The Devil has the eyes of an angel, and his name is Frank Talby (Lee van Cleef).

Arriving on Blu-Ray for the first time ever from Arrow Video on Mar 31st, comes ‘Day of Anger’ in a 3-Disc dual format set:

Bonus Materials

  • Brand new restoration of the original 35mm Techniscope camera negative
  • High Definition Blu-ray (1080p) and Standard Definition DVD presentation of both the Italian and International versions of the film
  • Original uncompressed mono audio
  • Newly translated English subtitles for Italian audio and optional English subtitles for the deaf and hard of hearing for English audio
  • Brand new interview with screenwriter Ernesto Gastaldi
  • Brand new interview with Tonino Valerii’s biographer Roberto Curti
  • Previously unreleased 2008 interview with Tonino Valerii
  • Deleted scene
  • Reversible sleeve featuring original and newly commissioned artwork by Reinhard Kleist
  • Booklet featuring new writing on the film by spaghetti western expert Howard Hughes, illustrated with original archive stills


Welcome to the town of Clifton: home of scorpions, tumbleweed, and a sweet, quick-drawing, piss-bucket toting boy named Scott (Giuliano Gemma), the butt of everyone’s jokes and taker of all their abuses.  It’s not his fault, though. He’s a motherless bastard without even a last name.  His only real friend/mentor/employer, Murph (Walter Rilla), taught him how to quick draw, and while Scott dreams of being a tough gunfighter, Murph assures him that the time of Doc Holliday are over and that the world is more civilized.

One day, a mysterious, cold-eyed stranger named Talby rides in to town, with Scott looking upon him with quiet awe. During an exchange of pleasantries, Talby gives Scott a last name, Mary, the name of Scott’s mother. During a later meeting at a bar, Scott gets to see Talby in action, quick-drawing and shooting a bar patron dead in self-defense, and realizes then and there that he wants Talby to train him.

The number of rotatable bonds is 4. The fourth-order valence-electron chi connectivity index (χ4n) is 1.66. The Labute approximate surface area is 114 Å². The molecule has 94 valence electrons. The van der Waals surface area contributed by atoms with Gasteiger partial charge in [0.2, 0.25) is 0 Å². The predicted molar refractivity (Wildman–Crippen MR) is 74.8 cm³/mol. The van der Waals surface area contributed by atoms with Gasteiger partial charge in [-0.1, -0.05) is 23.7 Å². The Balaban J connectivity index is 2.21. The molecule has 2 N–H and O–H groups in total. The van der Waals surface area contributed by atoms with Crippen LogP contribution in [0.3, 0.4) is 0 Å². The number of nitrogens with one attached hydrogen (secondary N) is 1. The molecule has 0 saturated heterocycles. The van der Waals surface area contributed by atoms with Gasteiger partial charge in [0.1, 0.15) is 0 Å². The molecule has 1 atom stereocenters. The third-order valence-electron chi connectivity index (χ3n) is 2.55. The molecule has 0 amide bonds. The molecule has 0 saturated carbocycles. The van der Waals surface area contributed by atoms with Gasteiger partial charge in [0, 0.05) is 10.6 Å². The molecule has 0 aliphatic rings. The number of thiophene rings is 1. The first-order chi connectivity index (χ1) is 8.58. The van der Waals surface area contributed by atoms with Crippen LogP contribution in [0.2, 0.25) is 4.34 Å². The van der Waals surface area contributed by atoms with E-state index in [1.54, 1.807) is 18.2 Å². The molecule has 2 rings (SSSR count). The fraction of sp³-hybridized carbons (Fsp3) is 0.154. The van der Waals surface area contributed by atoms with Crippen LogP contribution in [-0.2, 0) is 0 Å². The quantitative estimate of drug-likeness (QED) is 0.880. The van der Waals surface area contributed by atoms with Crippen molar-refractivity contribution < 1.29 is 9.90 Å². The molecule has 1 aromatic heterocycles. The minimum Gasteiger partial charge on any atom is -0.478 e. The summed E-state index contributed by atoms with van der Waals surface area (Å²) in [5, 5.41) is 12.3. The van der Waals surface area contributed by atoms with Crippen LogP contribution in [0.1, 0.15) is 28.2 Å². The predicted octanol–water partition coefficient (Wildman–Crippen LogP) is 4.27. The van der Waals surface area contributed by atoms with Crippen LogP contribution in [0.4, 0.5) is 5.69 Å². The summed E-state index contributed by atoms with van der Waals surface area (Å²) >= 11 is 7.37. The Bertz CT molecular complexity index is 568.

One day, Scott follows him into the desert, where Talby takes him on as an

apprentice after Scott saves his life, teaching him his lessons of survival:

  • First Lesson: Never beg another man.
  • Second Lesson: Never trust anyone.
  • Third Lesson: Never get between a gun and its target.
  • Fourth: Punches are like bullets. If you don’t make the first ones count, you might just be finished.
  • Fifth Lesson: You wound a man, you better kill him because, sooner or later, he’s going to kill you.
  • Sixth Lesson: The right bullet at the right time, well aimed.
  • Seventh Lesson: If you untie a man, make sure you take his gun first. (Eighth Lesson, courtesy of Scott: Don’t give a man more bullets than he’s got use for.
  • Ninth Lesson: Sometimes you have to accept a challenge, or lose everything in life anyway.
  • Tenth Lesson: When you start killing, you’ll never stop.

Talby buys Scott a gun, a belt and some clothes, turning Scott into a whole new man.  He proves his mettle in a gunfight saving Talby’s life a second time, cementing their partnership.  As the days go on, Scott starts showing the town what he’s made of, firing off shots at signs and not taking any more shit from anyone.  Soon though, Scott realizes that Talby isn’t the friend he thought he was.1